The Future of Cell Phones
Since the introduction of the first mobile phones, people have been working towards making them better. Early phones were bulky and anything but convenient. They had horrible coverage and the connections were full of static. Then came the flip phones, which worked great but still had their issues. Then, today’s smartphones, capable of so much, offer the best service and so many options. It’s hard to know where we will go from here, but predictions have been made. Here’s a look at what may happen with cell phones in the future.
The most likely changes in cell phones will be simple upgrades of features phones already have. This includes things like better reception and sharper cameras. In addition, screens will likely keep changing to adapt to user needs and wants. Touchscreen capabilities will probably be improved upon, too, making them more sensitive and reactive. In addition, it is reasonable to expect improvement in batteries with longer life and faster charging.
Another area where improvements are likely would be with durability. Because most people carry their phones with them all the time, the risk for dropping or damage is pretty high. Consumers want phones that won’t easily break or crack or chip. They want phones that can be dropped into the water without completely shorting out. These innovations are almost guaranteed to come along quickly.
While there are already a lot of accessories on the market for cell phones, future accessories are likely to be more functional than fashionable. There are already some out, like breathalyzers that can check blood alcohol content before driving. Others are still being worked on, like glucose testers and other medical devices. Creative ideas, like turning a phone into a projector, are also probably going to be seen soon, too.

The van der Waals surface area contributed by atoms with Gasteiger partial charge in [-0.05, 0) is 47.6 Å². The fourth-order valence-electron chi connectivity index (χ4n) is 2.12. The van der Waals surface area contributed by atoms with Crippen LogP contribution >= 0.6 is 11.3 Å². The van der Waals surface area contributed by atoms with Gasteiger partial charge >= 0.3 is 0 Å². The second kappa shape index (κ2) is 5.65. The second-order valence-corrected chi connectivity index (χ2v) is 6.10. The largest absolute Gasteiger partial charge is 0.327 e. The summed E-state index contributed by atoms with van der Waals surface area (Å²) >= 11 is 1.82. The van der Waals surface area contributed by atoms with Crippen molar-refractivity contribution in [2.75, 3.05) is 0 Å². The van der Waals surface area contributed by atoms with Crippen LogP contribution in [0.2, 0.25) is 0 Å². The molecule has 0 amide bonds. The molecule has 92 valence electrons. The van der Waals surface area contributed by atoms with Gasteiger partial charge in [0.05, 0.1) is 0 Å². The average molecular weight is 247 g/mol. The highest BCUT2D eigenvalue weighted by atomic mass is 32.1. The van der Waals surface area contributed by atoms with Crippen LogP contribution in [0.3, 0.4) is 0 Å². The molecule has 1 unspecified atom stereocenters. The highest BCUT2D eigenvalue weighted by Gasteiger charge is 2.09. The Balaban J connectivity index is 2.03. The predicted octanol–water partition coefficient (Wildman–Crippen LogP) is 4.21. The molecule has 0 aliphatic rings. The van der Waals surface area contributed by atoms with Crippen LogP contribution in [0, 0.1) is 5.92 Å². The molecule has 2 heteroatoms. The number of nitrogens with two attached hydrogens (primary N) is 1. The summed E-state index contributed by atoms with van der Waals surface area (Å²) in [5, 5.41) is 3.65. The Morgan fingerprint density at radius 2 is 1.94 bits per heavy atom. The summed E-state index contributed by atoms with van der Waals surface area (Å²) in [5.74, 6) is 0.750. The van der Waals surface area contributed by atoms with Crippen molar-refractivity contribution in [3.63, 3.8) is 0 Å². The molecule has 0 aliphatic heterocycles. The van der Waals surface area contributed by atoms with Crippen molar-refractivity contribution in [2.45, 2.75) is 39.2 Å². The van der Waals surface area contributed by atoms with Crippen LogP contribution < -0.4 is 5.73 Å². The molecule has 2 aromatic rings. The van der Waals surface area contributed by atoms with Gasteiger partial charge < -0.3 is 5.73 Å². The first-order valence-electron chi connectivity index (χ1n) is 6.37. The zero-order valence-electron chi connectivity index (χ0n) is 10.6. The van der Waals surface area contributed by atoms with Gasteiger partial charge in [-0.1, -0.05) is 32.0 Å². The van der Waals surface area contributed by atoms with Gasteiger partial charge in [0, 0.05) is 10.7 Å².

Smartphones, like the other cell phones of the past, are likely going to keep evolving. Smartphones now rely on touch technology, but in the future, they could go touch-free. Simple gestures or movements could be how phones are used. Voice controls are already available and likely to be fine-tuned to make them more usable and effective. The sensors that already exist in phones are likely to be upgraded to allow for more usage.
Cell phones are likely to also become more integrated into our everyday environment. They may turn into devices that go far beyond communication. They could sense environmental issues, like bad air quality or temperature issues. Phones that call you or email you to let you know where they are would be amazing. This would solve a constant problem that most people go through at least once—losing the phone. They could one day have the capability of communicating with other devices so you could point your phone at someone and learn information about him or her before you ever say hello.
As the technology continues to advance, the cell phone plan and service we receive will change alongside it. While unlimited talk and text are the norm now, cell phone plans will evolve to accommodate new ways to communicate, game, and listen to music. If there are major changes in internet services, for example, then these will likely be reflected in cell phone technology.
Some things we could see include more flexible screens that adjust better to different conditions, implanted phones and larger displays that are tucked into pocket sizes. That last one would be something like a foldable phone that could be expanded for a larger screen and then folded back up to fit in your pocket. It boggles the mind to try to even guess what the future holds, but one thing is clear, there will likely be changes.
Innovation is at the heart of the cell phone industry. Phones are constantly being updated and tweaked with new versions coming out so often that once you buy a phone it is almost obsolete the next day. Despite this, cell phones are an integral part of daily life. People no longer just use them to make calls or send a text. In fact, people use them more for watching videos, posting on social media and doing research online. These changes in user needs will likely be what drives the changes we see in cell phones in the future.